The Buhari administration had banned Twitter in Nigeria, citing “the persistent use of the platform for activities that are capable of undermining Nigeria’s corporate existence”.NIGERIA
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The US Department of State has asked the federal government to reverse its decision to indefinitely suspend Twitter in Nigeria.
The US state department said that while it supports Nigeria’s quest for unity and peace, the country must also respect the right to free speech.
The Buhari administration had banned Twitter in Nigeria, citing “the persistent use of the platform for activities that are capable of undermining Nigeria’s corporate existence”.
Although no connection has been drawn yet, the move came two days after Twitter took down President Muhammadu Buhari’s tweet which it said violated its rules.
The president had in the tweet condemned the attacks on government facilities, and, citing the civil war experience, threatened to treat those “bent on destroying” Nigeria in “the language they understand”.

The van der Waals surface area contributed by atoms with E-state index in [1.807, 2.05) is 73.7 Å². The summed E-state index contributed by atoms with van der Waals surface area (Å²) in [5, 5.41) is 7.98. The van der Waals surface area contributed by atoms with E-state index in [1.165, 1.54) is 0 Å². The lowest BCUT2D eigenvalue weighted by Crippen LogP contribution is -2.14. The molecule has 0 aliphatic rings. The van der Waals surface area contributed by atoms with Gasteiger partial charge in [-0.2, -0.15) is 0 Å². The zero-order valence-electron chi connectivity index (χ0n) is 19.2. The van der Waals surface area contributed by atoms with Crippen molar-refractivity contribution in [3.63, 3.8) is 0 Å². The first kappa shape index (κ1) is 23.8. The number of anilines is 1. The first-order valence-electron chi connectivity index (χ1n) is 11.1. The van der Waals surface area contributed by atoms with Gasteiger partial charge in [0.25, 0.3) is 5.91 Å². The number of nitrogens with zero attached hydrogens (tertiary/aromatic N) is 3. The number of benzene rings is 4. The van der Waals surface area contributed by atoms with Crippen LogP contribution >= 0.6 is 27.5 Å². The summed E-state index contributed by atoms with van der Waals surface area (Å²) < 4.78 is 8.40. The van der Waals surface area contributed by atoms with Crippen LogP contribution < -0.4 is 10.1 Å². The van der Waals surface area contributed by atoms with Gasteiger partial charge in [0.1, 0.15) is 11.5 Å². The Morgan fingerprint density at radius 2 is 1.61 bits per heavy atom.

In a statement on Thursday, the US government said it is also concerned that the National Broadcasting Commission (NBC) has ordered all television and radio broadcasters to cease using Twitter.
“The United States condemns the ongoing suspension of Twitter by the Nigerian government and subsequent threats to arrest and prosecute Nigerians who use Twitter,” Ned Price, the US state department spokesman, said in the statement.
“Unduly restricting the ability of Nigerians to report, gather, and disseminate opinions and information has no place in a democracy. Freedom of expression and access to information both online and offline are foundational to prosperous and secure democratic societies.
“We support Nigeria as it works towards unity, peace, and prosperity. As its partner, we call on the government to respect its citizens’ right to freedom of expression by reversing this suspension.”
Lai Mohammed, minister of information, had said Twitter could still be allowed to operate in Nigeria if the microblogging platform gets registered in the country among other conditions.
Mohammed had also said Twitter has reached out to the government, and “they are now ready to hold senior-level discussions with us.”
According to him, “our conditions are already laid out… one, to do business in Nigeria, they must register as a Nigerian company. Two, they must be licensed. And three, they will have to refrain from using the platform for activities that are inimical to the growth of Nigeria, to the corporate existence of Nigeria.”
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